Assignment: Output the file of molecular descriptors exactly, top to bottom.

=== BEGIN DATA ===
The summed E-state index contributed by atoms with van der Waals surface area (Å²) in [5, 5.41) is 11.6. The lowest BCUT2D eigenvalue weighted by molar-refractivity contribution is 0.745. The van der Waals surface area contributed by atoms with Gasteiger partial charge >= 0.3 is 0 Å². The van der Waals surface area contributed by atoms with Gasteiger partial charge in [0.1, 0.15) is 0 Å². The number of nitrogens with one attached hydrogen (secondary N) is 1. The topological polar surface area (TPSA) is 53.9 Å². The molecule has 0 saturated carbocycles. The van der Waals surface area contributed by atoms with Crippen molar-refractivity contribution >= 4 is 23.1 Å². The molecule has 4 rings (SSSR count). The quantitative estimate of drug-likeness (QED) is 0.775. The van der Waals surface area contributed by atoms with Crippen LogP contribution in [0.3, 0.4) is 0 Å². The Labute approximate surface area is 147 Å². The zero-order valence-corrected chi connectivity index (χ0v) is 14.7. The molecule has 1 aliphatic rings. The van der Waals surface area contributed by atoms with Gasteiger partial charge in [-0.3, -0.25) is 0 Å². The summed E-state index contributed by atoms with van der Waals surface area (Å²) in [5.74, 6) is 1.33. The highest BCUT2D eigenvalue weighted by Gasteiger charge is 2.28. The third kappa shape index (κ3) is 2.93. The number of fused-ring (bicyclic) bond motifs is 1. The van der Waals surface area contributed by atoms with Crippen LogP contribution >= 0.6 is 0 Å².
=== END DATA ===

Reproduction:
The summed E-state index contributed by atoms with van der Waals surface area (Å²) in [5, 5.41) is 11.6. The lowest BCUT2D eigenvalue weighted by molar-refractivity contribution is 0.745. The van der Waals surface area contributed by atoms with Gasteiger partial charge >= 0.3 is 0 Å². The van der Waals surface area contributed by atoms with Gasteiger partial charge in [0.1, 0.15) is 0 Å². The number of nitrogens with one attached hydrogen (secondary N) is 1. The topological polar surface area (TPSA) is 53.9 Å². The molecule has 0 saturated carbocycles. The van der Waals surface area contributed by atoms with Crippen molar-refractivity contribution >= 4 is 23.1 Å². The molecule has 4 rings (SSSR count). The quantitative estimate of drug-likeness (QED) is 0.775. The van der Waals surface area contributed by atoms with Crippen LogP contribution in [0.3, 0.4) is 0 Å². The Labute approximate surface area is 147 Å². The zero-order valence-corrected chi connectivity index (χ0v) is 14.7. The molecule has 1 aliphatic rings. The van der Waals surface area contributed by atoms with Gasteiger partial charge in [-0.3, -0.25) is 0 Å². The summed E-state index contributed by atoms with van der Waals surface area (Å²) in [5.74, 6) is 1.33. The highest BCUT2D eigenvalue weighted by Gasteiger charge is 2.28. The third kappa shape index (κ3) is 2.93. The number of fused-ring (bicyclic) bond motifs is 1. The van der Waals surface area contributed by atoms with Crippen LogP contribution >= 0.6 is 0 Å².